In regard to these Memoires, he remarks, that although he has endeavoured to give them some degree of connexion, they might for the most part be considered as independent of each other; and that his object was not to present a systematic description of insects, but to furnish materials for the use of future naturalists. It is therefore improper to say, that he wrote his work with an entire contempt of method; and certainly the notices which he collected must have required more time and talent than the mere arrangement of insects according to characters derived from their external form. "The number of observations necessary for a tolerably complete history of so many minute animals," he says, "is prodigious. When one reflects on all that an accomplished botanist ought to know, it is enough to frighten him. His memory is loaded with the names of twelve or thirteen thousand plants, and he is expected to be able to recall on occasion the image of any one of them. There is perhaps none of these plants that has not insects peculiar to itself; and some trees, such as the oak, give sustenance to several hundreds of different species. And, after all, how many are there that do not live[Pg 189] on plants! How many species that devour others! How many that live at the expense of larger animals, on which they feed continually! How many species are there, some of which pass the greater part of their time in water, while others pass it entirely there! The immensity of Nature's works is nowhere more apparent than in the prodigious multiplicity of these species of little animals." He then proceeds to remark, that, as it is impossible for one man to acquire a knowledge of all the insects of even a limited district, and as thousands of minute insects must for ever remain unknown to us, instead of burdening our memory with the characteristic distinctions of these creatures, and thus preventing ourselves from attending to matters of more importance, it would be sufficient for us to know the principal genera, and especially those that are of most frequent occurrence, and to make ourselves acquainted with their peculiarities, their food, their propagation, the different forms which they assume in the course of their life, and such like circumstances. He avows that he had no great regard for a precise enumeration of the species of each genus; holding it enough to distinguish the more remarkable.
"Although," he continues, "we would greatly restrict the limits of the study, there are persons who will think them still too wide; there are even some who consider all knowledge of this part of natural history as useless, and who unhesitatingly pronounce it a frivolous amusement. We are equally willing that these pursuits should be regarded as amusements, that is, as studies which, so far from being troublesome,[Pg 190] afford pleasure to the person who engages in them. They do more,—they necessarily raise the mind to admire the Author of so many wonders. Ought we to be ashamed of ranking among our occupations observations and researches, of which the object is an acquaintance with the works on which the Supreme Being has displayed a boundless wisdom, and varied to such a degree? Natural history is the history of his works; nor is there any demonstration of his existence more intelligible to all men than that which it furnishes."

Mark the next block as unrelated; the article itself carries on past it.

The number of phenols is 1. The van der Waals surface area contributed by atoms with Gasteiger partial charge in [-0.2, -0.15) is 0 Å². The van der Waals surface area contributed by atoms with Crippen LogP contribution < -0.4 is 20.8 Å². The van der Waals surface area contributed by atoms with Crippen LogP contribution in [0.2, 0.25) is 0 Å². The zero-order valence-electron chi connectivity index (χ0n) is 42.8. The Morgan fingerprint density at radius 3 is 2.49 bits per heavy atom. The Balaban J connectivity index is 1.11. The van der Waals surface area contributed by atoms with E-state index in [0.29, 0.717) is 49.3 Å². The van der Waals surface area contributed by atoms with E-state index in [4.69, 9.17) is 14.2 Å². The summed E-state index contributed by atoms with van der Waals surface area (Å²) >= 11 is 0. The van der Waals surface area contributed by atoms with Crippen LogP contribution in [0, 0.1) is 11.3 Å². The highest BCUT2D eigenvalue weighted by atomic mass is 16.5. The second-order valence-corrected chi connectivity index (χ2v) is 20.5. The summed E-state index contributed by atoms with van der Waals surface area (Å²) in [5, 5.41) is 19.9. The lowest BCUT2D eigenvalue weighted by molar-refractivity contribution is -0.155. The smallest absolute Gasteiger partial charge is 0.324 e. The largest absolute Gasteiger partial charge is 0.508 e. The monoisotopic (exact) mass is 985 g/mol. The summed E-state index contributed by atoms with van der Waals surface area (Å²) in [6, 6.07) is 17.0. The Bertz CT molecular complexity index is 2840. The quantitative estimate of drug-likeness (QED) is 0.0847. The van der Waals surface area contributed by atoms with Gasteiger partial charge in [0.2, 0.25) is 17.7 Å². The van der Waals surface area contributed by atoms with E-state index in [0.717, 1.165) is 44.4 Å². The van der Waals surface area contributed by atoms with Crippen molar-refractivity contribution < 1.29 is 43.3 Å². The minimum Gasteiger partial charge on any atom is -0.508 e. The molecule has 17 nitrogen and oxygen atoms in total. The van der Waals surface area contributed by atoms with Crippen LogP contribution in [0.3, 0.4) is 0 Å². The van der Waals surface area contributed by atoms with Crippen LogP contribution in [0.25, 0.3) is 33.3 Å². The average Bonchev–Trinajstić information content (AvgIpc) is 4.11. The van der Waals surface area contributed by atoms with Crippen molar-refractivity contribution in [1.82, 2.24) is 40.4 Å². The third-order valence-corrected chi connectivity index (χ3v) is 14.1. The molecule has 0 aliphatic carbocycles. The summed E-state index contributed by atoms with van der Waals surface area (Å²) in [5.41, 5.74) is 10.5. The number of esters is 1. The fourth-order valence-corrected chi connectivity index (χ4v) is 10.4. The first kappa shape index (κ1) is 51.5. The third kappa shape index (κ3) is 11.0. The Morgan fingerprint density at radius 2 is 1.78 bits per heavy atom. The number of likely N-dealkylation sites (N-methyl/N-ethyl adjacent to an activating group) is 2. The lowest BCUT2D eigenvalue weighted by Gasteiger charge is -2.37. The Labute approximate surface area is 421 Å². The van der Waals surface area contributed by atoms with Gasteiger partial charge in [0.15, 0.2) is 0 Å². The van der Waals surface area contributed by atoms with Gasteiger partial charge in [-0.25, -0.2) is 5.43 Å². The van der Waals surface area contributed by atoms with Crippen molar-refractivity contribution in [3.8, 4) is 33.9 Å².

The two first volumes treat of caterpillars, their forms and habits, their metamorphoses into butterflies, and the insects which attack them, or which live within their bodies. The third speaks of the small creatures named moths, which exist in the interior of the substances which they devour, or form of them coverings for their protection. It also contains the history of the aphides, a very numerous race of small insects, which suck the juices of trees and plants, live in society, and are often productive of great damage. These animalcules are especially remarkable for their mode of generation; it having been proved by M. Bonnet, that a single impregnation is sufficient for the production of many successive generations, and that they are viviparous in summer and oviparous in autumn. The flies which produce the excrescences named gall-nuts, and the worms from which come the dipterous insects, so diversified in their forms, manners, and places of abode, occupy the fourth volume. The fifth contains, among other genera, the bees, of which the history is so singular and interesting.[Pg 191] Certain varieties of these as well as wasps are described in the last volume. Similar researches were made by Bonnet and De Geer, of whom we shall have occasion to speak in another part of our series.
Reaumur was the first naturalist who formed an extensive collection of animals in France. The celebrated Brisson, who was the keeper of his museum, derived from it the principal materials for his works on quadrupeds and birds. These last afterwards constituted the basis of the Royal Museum at Paris.